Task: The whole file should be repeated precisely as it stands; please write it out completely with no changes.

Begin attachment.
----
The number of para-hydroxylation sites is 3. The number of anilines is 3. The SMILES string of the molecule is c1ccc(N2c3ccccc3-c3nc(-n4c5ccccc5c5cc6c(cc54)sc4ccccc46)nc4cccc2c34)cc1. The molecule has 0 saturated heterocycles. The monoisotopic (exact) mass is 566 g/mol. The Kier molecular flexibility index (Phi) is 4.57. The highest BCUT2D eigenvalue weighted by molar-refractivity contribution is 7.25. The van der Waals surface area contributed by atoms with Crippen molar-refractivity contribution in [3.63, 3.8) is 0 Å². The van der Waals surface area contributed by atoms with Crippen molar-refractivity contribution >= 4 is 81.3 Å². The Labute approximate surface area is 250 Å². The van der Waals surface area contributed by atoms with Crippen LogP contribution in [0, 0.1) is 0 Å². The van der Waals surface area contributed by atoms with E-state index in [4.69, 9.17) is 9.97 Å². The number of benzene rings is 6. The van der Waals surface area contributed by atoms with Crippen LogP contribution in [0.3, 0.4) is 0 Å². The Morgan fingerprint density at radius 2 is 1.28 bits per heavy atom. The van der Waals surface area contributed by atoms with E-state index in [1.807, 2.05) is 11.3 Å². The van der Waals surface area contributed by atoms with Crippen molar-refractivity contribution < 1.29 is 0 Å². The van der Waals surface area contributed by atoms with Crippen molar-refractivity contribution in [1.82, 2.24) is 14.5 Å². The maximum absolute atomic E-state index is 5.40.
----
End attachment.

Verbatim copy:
The number of para-hydroxylation sites is 3. The number of anilines is 3. The SMILES string of the molecule is c1ccc(N2c3ccccc3-c3nc(-n4c5ccccc5c5cc6c(cc54)sc4ccccc46)nc4cccc2c34)cc1. The molecule has 0 saturated heterocycles. The monoisotopic (exact) mass is 566 g/mol. The Kier molecular flexibility index (Phi) is 4.57. The highest BCUT2D eigenvalue weighted by molar-refractivity contribution is 7.25. The van der Waals surface area contributed by atoms with Crippen molar-refractivity contribution in [3.63, 3.8) is 0 Å². The van der Waals surface area contributed by atoms with Crippen molar-refractivity contribution >= 4 is 81.3 Å². The Labute approximate surface area is 250 Å². The van der Waals surface area contributed by atoms with Crippen LogP contribution in [0, 0.1) is 0 Å². The van der Waals surface area contributed by atoms with E-state index in [4.69, 9.17) is 9.97 Å². The number of benzene rings is 6. The van der Waals surface area contributed by atoms with Crippen LogP contribution in [0.3, 0.4) is 0 Å². The Morgan fingerprint density at radius 2 is 1.28 bits per heavy atom. The van der Waals surface area contributed by atoms with E-state index in [1.807, 2.05) is 11.3 Å². The van der Waals surface area contributed by atoms with Crippen molar-refractivity contribution < 1.29 is 0 Å². The van der Waals surface area contributed by atoms with Crippen molar-refractivity contribution in [1.82, 2.24) is 14.5 Å². The maximum absolute atomic E-state index is 5.40.